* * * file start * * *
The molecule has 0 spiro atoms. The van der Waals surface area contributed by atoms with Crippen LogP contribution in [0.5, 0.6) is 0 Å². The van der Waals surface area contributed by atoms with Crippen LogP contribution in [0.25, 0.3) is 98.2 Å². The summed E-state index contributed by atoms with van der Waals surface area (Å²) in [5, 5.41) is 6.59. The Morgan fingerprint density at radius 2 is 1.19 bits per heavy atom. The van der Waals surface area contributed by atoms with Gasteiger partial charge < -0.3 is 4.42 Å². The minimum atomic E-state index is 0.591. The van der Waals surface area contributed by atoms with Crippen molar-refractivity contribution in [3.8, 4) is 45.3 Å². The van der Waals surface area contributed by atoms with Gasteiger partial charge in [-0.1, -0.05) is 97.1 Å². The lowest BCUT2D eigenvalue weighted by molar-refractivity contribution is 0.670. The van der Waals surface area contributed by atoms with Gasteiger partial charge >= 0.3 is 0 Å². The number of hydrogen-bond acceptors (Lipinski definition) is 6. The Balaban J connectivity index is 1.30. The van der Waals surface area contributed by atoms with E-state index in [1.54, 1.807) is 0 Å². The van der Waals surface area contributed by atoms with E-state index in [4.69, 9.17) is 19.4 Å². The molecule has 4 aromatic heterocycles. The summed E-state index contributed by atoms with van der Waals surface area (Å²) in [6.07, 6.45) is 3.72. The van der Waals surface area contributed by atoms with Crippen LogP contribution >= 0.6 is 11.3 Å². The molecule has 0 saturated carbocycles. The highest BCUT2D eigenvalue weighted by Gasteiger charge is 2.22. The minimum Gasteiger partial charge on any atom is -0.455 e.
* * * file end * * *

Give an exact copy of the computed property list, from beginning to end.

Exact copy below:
The molecule has 0 spiro atoms. The van der Waals surface area contributed by atoms with Crippen LogP contribution in [0.5, 0.6) is 0 Å². The van der Waals surface area contributed by atoms with Crippen LogP contribution in [0.25, 0.3) is 98.2 Å². The summed E-state index contributed by atoms with van der Waals surface area (Å²) in [5, 5.41) is 6.59. The Morgan fingerprint density at radius 2 is 1.19 bits per heavy atom. The van der Waals surface area contributed by atoms with Gasteiger partial charge < -0.3 is 4.42 Å². The minimum atomic E-state index is 0.591. The van der Waals surface area contributed by atoms with Crippen molar-refractivity contribution in [3.8, 4) is 45.3 Å². The van der Waals surface area contributed by atoms with Gasteiger partial charge in [-0.1, -0.05) is 97.1 Å². The lowest BCUT2D eigenvalue weighted by molar-refractivity contribution is 0.670. The van der Waals surface area contributed by atoms with Gasteiger partial charge >= 0.3 is 0 Å². The number of hydrogen-bond acceptors (Lipinski definition) is 6. The Balaban J connectivity index is 1.30. The van der Waals surface area contributed by atoms with E-state index in [1.54, 1.807) is 0 Å². The van der Waals surface area contributed by atoms with E-state index in [4.69, 9.17) is 19.4 Å². The molecule has 4 aromatic heterocycles. The summed E-state index contributed by atoms with van der Waals surface area (Å²) in [6.07, 6.45) is 3.72. The van der Waals surface area contributed by atoms with Crippen LogP contribution >= 0.6 is 11.3 Å². The molecule has 0 saturated carbocycles. The highest BCUT2D eigenvalue weighted by Gasteiger charge is 2.22. The minimum Gasteiger partial charge on any atom is -0.455 e.